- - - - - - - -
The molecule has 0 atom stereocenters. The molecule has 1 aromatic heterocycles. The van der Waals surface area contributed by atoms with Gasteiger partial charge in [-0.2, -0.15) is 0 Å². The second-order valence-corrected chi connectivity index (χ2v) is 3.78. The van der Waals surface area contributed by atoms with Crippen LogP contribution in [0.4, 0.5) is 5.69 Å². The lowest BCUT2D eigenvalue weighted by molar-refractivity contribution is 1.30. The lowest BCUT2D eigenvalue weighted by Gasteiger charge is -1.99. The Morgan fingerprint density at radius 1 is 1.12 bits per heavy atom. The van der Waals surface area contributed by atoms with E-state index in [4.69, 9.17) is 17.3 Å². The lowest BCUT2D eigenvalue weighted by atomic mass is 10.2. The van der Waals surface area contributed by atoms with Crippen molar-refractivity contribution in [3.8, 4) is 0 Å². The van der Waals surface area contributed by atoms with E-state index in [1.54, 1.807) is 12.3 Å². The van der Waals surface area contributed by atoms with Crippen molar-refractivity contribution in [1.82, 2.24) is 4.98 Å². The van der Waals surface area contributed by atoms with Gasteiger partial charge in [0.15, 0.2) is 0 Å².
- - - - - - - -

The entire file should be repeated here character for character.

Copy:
The molecule has 0 atom stereocenters. The molecule has 1 aromatic heterocycles. The van der Waals surface area contributed by atoms with Gasteiger partial charge in [-0.2, -0.15) is 0 Å². The second-order valence-corrected chi connectivity index (χ2v) is 3.78. The van der Waals surface area contributed by atoms with Crippen LogP contribution in [0.4, 0.5) is 5.69 Å². The lowest BCUT2D eigenvalue weighted by molar-refractivity contribution is 1.30. The lowest BCUT2D eigenvalue weighted by Gasteiger charge is -1.99. The Morgan fingerprint density at radius 1 is 1.12 bits per heavy atom. The van der Waals surface area contributed by atoms with E-state index in [4.69, 9.17) is 17.3 Å². The lowest BCUT2D eigenvalue weighted by atomic mass is 10.2. The van der Waals surface area contributed by atoms with Crippen molar-refractivity contribution in [3.8, 4) is 0 Å². The van der Waals surface area contributed by atoms with E-state index in [1.54, 1.807) is 12.3 Å². The van der Waals surface area contributed by atoms with Crippen molar-refractivity contribution in [1.82, 2.24) is 4.98 Å². The van der Waals surface area contributed by atoms with Gasteiger partial charge in [0.15, 0.2) is 0 Å².